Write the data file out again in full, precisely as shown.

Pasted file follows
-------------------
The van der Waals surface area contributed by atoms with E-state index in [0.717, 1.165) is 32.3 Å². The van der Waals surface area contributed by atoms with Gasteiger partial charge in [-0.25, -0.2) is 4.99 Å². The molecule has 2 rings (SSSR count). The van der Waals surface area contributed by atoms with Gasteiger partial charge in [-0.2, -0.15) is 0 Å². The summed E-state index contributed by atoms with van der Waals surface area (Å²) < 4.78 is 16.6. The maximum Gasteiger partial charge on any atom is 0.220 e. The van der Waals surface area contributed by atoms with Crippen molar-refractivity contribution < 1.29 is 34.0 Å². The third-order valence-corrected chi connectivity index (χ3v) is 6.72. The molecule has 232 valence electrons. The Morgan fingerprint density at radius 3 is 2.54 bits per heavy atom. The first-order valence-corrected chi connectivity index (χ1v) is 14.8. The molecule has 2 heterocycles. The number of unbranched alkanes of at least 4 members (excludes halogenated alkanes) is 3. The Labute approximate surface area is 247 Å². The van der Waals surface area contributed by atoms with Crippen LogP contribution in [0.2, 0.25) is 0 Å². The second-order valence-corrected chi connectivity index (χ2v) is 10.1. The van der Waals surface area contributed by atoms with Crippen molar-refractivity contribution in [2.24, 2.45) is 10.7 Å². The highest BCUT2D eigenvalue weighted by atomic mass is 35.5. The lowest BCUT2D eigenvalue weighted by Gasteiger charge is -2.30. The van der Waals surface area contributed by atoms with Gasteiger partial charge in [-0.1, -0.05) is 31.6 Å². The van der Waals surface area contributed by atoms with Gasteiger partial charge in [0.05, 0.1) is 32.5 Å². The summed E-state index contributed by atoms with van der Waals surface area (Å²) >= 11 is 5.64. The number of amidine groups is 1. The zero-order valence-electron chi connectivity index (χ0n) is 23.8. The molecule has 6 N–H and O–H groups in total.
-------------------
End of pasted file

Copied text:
The van der Waals surface area contributed by atoms with E-state index in [0.717, 1.165) is 32.3 Å². The van der Waals surface area contributed by atoms with Gasteiger partial charge in [-0.25, -0.2) is 4.99 Å². The molecule has 2 rings (SSSR count). The van der Waals surface area contributed by atoms with Gasteiger partial charge in [-0.2, -0.15) is 0 Å². The summed E-state index contributed by atoms with van der Waals surface area (Å²) < 4.78 is 16.6. The maximum Gasteiger partial charge on any atom is 0.220 e. The van der Waals surface area contributed by atoms with Crippen molar-refractivity contribution < 1.29 is 34.0 Å². The third-order valence-corrected chi connectivity index (χ3v) is 6.72. The molecule has 232 valence electrons. The Morgan fingerprint density at radius 3 is 2.54 bits per heavy atom. The first-order valence-corrected chi connectivity index (χ1v) is 14.8. The molecule has 2 heterocycles. The number of unbranched alkanes of at least 4 members (excludes halogenated alkanes) is 3. The Labute approximate surface area is 247 Å². The van der Waals surface area contributed by atoms with Crippen LogP contribution in [0.2, 0.25) is 0 Å². The second-order valence-corrected chi connectivity index (χ2v) is 10.1. The van der Waals surface area contributed by atoms with Crippen molar-refractivity contribution in [2.24, 2.45) is 10.7 Å². The highest BCUT2D eigenvalue weighted by atomic mass is 35.5. The lowest BCUT2D eigenvalue weighted by Gasteiger charge is -2.30. The van der Waals surface area contributed by atoms with Gasteiger partial charge in [-0.1, -0.05) is 31.6 Å². The van der Waals surface area contributed by atoms with Gasteiger partial charge in [0.05, 0.1) is 32.5 Å². The summed E-state index contributed by atoms with van der Waals surface area (Å²) >= 11 is 5.64. The number of amidine groups is 1. The zero-order valence-electron chi connectivity index (χ0n) is 23.8. The molecule has 6 N–H and O–H groups in total.